The Impact of Time of Day on Energy Expenditure: Implications for Long-Term Energy Balance

Emma Shaw, Gloria K.W. Leung, Jessica Jong, Alison M. Coates, Rochelle Davis, Merran Blair, Catherine E. Huggins, Jillian Dorrian, Siobhan Banks, Nicole J. Kellow, Maxine P. Bonham

Research output: Contribution to journalReview ArticleResearchpeer-review

27 Citations (Scopus)


There is evidence to indicate that the central biological clock (i.e., our endogenous circadian system) plays a role in physiological processes in the body that impact energy regulation and metabolism. Cross-sectional data suggest that energy consumption later in the day and during the night is associated with weight gain. These findings have led to speculation that when, as well as what, we eat may be important for maintaining energy balance. Emerging literature suggests that prioritising energy intake to earlier during the day may help with body weight maintenance. Evidence from tightly controlled acute experimental studies indicates a disparity in the body's ability to utilise (expend) energy equally across the day and night. Energy expenditure both at rest (resting metabolic rate) and after eating (thermic effect of food) is typically more efficient earlier during the day. In this review, we discuss the key evidence for a circadian pattern in energy utilisation and balance, which depends on meal timing. Whilst there is limited evidence that simply prioritising energy intake to earlier in the day is an effective strategy for weight loss, we highlight the potential benefits of considering the role of meal timing for improving metabolic health and energy balance. This review demonstrates that to advance our understanding of the contribution of the endogenous circadian system toward energy balance, targeted studies that utilise appropriate methodologies are required that focus on meal timing and frequency.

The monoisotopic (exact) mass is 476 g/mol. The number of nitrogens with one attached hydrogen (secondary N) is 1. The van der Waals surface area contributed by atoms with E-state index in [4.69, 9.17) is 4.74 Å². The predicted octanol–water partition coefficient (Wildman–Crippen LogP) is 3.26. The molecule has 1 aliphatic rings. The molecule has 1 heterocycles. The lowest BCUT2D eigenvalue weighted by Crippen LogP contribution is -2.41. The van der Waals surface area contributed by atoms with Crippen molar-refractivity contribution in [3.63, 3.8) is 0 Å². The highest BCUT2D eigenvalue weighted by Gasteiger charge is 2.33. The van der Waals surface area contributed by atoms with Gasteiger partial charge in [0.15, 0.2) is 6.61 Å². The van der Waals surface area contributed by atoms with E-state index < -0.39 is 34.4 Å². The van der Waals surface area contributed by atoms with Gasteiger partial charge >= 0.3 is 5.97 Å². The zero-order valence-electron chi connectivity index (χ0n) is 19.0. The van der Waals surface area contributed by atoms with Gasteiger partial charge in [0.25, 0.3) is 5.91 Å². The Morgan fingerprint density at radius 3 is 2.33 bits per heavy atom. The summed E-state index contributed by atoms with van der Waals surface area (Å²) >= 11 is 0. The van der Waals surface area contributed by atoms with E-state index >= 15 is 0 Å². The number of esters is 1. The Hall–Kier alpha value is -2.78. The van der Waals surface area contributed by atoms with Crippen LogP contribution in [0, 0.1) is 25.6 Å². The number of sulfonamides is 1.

Original languageEnglish
Article number2383
Number of pages19
Issue number10
Publication statusPublished - 6 Oct 2019


  • basal metabolic rate
  • circadian rhythms
  • energy expenditure
  • meal timing
  • substrate oxidation

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